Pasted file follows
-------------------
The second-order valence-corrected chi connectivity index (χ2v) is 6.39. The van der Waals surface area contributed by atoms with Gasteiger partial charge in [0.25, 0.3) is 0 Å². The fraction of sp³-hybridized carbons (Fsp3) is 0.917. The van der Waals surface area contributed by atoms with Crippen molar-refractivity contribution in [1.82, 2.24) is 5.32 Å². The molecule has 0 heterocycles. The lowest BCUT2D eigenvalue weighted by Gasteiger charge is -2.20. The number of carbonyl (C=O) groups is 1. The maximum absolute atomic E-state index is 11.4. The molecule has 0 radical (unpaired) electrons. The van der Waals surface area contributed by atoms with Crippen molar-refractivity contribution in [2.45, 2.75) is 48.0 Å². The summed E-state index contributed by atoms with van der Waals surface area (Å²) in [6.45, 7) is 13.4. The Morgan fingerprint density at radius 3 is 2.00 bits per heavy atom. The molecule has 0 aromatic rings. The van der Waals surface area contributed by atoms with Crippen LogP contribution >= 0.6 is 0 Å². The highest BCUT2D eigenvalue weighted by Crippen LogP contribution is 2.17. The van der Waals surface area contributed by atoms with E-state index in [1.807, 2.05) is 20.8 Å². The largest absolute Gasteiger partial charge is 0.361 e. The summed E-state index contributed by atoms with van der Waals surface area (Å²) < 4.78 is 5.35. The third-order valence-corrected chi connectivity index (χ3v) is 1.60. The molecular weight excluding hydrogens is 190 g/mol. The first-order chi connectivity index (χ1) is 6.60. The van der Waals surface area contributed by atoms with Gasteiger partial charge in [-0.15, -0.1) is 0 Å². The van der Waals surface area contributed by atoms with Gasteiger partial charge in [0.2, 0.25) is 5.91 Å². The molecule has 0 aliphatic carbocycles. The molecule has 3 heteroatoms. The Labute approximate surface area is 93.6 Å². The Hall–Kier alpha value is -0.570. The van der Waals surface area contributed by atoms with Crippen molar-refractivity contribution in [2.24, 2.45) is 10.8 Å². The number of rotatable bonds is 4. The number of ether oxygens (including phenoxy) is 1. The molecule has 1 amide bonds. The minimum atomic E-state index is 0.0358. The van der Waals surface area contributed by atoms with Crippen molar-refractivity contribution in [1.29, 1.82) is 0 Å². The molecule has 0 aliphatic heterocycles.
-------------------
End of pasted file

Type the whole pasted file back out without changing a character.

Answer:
The second-order valence-corrected chi connectivity index (χ2v) is 6.39. The van der Waals surface area contributed by atoms with Gasteiger partial charge in [0.25, 0.3) is 0 Å². The fraction of sp³-hybridized carbons (Fsp3) is 0.917. The van der Waals surface area contributed by atoms with Crippen molar-refractivity contribution in [1.82, 2.24) is 5.32 Å². The molecule has 0 heterocycles. The lowest BCUT2D eigenvalue weighted by Gasteiger charge is -2.20. The number of carbonyl (C=O) groups is 1. The maximum absolute atomic E-state index is 11.4. The molecule has 0 radical (unpaired) electrons. The van der Waals surface area contributed by atoms with Crippen molar-refractivity contribution in [2.45, 2.75) is 48.0 Å². The summed E-state index contributed by atoms with van der Waals surface area (Å²) in [6.45, 7) is 13.4. The Morgan fingerprint density at radius 3 is 2.00 bits per heavy atom. The molecule has 0 aromatic rings. The van der Waals surface area contributed by atoms with Crippen LogP contribution >= 0.6 is 0 Å². The highest BCUT2D eigenvalue weighted by Crippen LogP contribution is 2.17. The van der Waals surface area contributed by atoms with E-state index in [1.807, 2.05) is 20.8 Å². The largest absolute Gasteiger partial charge is 0.361 e. The summed E-state index contributed by atoms with van der Waals surface area (Å²) < 4.78 is 5.35. The third-order valence-corrected chi connectivity index (χ3v) is 1.60. The molecular weight excluding hydrogens is 190 g/mol. The first-order chi connectivity index (χ1) is 6.60. The van der Waals surface area contributed by atoms with Gasteiger partial charge in [-0.15, -0.1) is 0 Å². The van der Waals surface area contributed by atoms with Gasteiger partial charge in [0.2, 0.25) is 5.91 Å². The molecule has 0 aliphatic carbocycles. The molecule has 3 heteroatoms. The Labute approximate surface area is 93.6 Å². The Hall–Kier alpha value is -0.570. The van der Waals surface area contributed by atoms with Crippen molar-refractivity contribution in [2.24, 2.45) is 10.8 Å². The number of rotatable bonds is 4. The number of ether oxygens (including phenoxy) is 1. The molecule has 1 amide bonds. The minimum atomic E-state index is 0.0358. The van der Waals surface area contributed by atoms with Crippen molar-refractivity contribution in [1.29, 1.82) is 0 Å². The molecule has 0 aliphatic heterocycles.